Welcome to IHCAM
The Interfaith Health Care Association of Manitoba (IHCAM) is a voluntary non-profit provincial association created in 1995 and comprised of health and social care organizations that are owned and operated by nine faith groups; Baptist, Catholic, Jewish, Lutheran, Mennonite , Pentecostal, Salvation Army, Seventh-Day Adventist and United. IHCAM advocates on behalf of its membership the value of faith-based health care and governance.
IHCAM’smember organizations represent over 13% of Manitoba’s health care budget employing over 10,000 staff and attracting over 2000 community volunteers.
Value of Independently governed Faith and Values based Healthcare
The Boards of Directors of the Interfaith Health Care Association of MB (IHCAM) and the Catholic Healthcare Association of MB (CHAM) met on April 30th to take part in the presentation of the proposed Communications Strategy that aims to demonstrate the strength faith and values based not-for-profit independently owned organizations in the health and human service sectors can bring to the province of Manitoba. This gathering comes after nine months of research, surveys, focus groups and one-on-one interviews.
The next steps include appointing 7 people to an advisory council that will give the direction on the first phase of implementing the action plan and determine the budget requirements which will then be presented to each respective board for approval.
- Bethania Mennonite PCH
- Calvary Place
- Catholic Health Corporation of Manitoba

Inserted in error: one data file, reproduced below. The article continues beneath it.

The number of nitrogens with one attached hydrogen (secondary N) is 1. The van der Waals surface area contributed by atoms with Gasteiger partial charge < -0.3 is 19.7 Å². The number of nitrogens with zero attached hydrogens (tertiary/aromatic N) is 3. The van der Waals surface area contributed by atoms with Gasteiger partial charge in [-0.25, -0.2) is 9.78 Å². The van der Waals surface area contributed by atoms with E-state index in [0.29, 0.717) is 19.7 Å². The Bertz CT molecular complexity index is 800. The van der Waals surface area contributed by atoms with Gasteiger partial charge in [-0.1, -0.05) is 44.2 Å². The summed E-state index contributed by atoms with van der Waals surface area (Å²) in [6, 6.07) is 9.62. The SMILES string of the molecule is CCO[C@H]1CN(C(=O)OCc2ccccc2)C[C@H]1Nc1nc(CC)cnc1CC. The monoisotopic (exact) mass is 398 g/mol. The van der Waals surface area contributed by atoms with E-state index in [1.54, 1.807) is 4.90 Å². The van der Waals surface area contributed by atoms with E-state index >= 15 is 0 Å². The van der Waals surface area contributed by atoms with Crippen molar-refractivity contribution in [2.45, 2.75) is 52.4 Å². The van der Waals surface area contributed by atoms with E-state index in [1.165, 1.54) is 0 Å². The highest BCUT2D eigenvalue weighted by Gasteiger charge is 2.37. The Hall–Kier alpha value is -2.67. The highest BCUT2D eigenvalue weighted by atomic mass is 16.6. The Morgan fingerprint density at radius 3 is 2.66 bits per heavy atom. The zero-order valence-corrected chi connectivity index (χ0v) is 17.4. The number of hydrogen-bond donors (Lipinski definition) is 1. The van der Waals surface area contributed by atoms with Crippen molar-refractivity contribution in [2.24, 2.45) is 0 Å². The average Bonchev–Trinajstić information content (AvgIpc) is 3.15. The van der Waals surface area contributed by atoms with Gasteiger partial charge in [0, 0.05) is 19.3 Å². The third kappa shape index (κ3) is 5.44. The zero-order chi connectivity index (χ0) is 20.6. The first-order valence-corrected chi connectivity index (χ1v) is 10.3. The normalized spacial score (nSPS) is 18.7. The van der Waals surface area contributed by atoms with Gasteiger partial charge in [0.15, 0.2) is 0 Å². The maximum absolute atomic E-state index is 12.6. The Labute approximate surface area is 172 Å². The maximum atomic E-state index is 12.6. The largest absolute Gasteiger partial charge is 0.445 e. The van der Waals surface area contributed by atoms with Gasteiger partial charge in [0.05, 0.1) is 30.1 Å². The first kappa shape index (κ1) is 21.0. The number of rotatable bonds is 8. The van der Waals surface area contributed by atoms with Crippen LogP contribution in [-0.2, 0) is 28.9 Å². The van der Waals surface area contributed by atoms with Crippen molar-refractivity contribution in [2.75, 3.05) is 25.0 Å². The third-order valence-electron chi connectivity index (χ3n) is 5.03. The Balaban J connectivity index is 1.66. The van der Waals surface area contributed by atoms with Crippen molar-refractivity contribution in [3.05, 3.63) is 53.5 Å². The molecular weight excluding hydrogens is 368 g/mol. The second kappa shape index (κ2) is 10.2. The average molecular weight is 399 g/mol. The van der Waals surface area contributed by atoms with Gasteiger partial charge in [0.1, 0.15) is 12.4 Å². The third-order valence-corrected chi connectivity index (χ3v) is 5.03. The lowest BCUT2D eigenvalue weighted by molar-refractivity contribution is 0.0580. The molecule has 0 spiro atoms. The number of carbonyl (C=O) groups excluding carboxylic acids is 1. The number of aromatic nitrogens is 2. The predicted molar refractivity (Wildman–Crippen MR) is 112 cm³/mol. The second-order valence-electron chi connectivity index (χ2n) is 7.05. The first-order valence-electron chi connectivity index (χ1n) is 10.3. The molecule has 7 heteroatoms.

- Centre de Santé Saint-Boniface
- Centre Youville Centre
- Dinsdale PCH.
- Donwood Manor PCH
- Eden Health Care Services
- Fred Douglas Society
- Golden West Centennial Lodge
- Holy Family Home
- Hôpital St. Boniface Hospital
- Luther Home
- Meadowood Manor
- Menno Home for the Aged
- Misericordia Health Centre
- Park Manor Care Inc.
- Pembina Place Mennonite PCH
- Prairie View Lodge
- Rest Haven
- St. Amant
- St. Joseph's Residence Inc.
- Ste. Rose General Hospital
- Salem Home Inc.
- Sara Riel Inc.
- Saul and Claribel Simkin Centre
- Tabor Home
- Villa Youville
- West Park Manor PCH
- Winnipeg Mennonite Seniors Care Inc.
- Winnipegosis & District Health Centre
The Liberal government says that it has removed wording from applications for the Canadian Summer Jobs program after faith-based groups pushed back earlier this year.
The government had originally inserted an attestation that many faith-based groups - not just Christians - felt they couldn't agree with if they disagree with abortion.
According to the Canadian Press, the 2019 application has been "re-tooled." Now the application will simply ask people to "declare they don't work to infringe on any Canadian's legal rights.
Labour Minister Patty Hajdu told the Canadian Press that the change should alleviate concerns that faith-based groups strongly voiced earlier this year.
"They felt this was about their values and beliefs and not about the jobs and the performances of the students in particular roles and we took that to heart," Hajdu said in an interview.